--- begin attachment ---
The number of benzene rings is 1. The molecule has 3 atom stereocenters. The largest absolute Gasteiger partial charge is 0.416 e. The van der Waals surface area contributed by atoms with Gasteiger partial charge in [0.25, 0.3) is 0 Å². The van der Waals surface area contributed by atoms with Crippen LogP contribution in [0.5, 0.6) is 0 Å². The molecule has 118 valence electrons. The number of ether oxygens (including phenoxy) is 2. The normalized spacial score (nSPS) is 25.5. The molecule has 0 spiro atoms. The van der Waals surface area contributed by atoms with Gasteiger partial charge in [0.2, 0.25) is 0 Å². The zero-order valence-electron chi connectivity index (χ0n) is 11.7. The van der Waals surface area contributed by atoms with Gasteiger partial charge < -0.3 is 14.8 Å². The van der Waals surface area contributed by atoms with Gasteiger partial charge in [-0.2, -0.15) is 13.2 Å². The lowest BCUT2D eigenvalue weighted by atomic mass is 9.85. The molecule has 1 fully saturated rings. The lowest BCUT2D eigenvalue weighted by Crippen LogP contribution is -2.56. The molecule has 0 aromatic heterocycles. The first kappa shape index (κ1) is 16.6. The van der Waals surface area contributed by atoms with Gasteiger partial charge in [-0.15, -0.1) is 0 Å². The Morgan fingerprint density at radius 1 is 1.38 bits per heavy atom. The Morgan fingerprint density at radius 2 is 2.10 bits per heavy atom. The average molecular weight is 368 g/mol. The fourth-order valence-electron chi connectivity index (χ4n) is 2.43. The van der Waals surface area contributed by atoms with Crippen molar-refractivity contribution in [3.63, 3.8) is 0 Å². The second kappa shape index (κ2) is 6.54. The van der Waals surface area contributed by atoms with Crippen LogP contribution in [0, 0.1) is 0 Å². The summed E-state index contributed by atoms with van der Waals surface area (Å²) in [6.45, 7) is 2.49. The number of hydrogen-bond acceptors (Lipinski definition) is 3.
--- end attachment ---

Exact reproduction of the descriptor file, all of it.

The number of benzene rings is 1. The molecule has 3 atom stereocenters. The largest absolute Gasteiger partial charge is 0.416 e. The van der Waals surface area contributed by atoms with Gasteiger partial charge in [0.25, 0.3) is 0 Å². The van der Waals surface area contributed by atoms with Crippen LogP contribution in [0.5, 0.6) is 0 Å². The molecule has 118 valence electrons. The number of ether oxygens (including phenoxy) is 2. The normalized spacial score (nSPS) is 25.5. The molecule has 0 spiro atoms. The van der Waals surface area contributed by atoms with Gasteiger partial charge in [0.2, 0.25) is 0 Å². The zero-order valence-electron chi connectivity index (χ0n) is 11.7. The van der Waals surface area contributed by atoms with Gasteiger partial charge < -0.3 is 14.8 Å². The van der Waals surface area contributed by atoms with Gasteiger partial charge in [-0.2, -0.15) is 13.2 Å². The lowest BCUT2D eigenvalue weighted by atomic mass is 9.85. The molecule has 1 fully saturated rings. The lowest BCUT2D eigenvalue weighted by Crippen LogP contribution is -2.56. The molecule has 0 aromatic heterocycles. The first kappa shape index (κ1) is 16.6. The van der Waals surface area contributed by atoms with Gasteiger partial charge in [-0.15, -0.1) is 0 Å². The Morgan fingerprint density at radius 1 is 1.38 bits per heavy atom. The Morgan fingerprint density at radius 2 is 2.10 bits per heavy atom. The average molecular weight is 368 g/mol. The fourth-order valence-electron chi connectivity index (χ4n) is 2.43. The van der Waals surface area contributed by atoms with Crippen molar-refractivity contribution in [3.63, 3.8) is 0 Å². The second kappa shape index (κ2) is 6.54. The van der Waals surface area contributed by atoms with Crippen LogP contribution in [0, 0.1) is 0 Å². The summed E-state index contributed by atoms with van der Waals surface area (Å²) in [6.45, 7) is 2.49. The number of hydrogen-bond acceptors (Lipinski definition) is 3.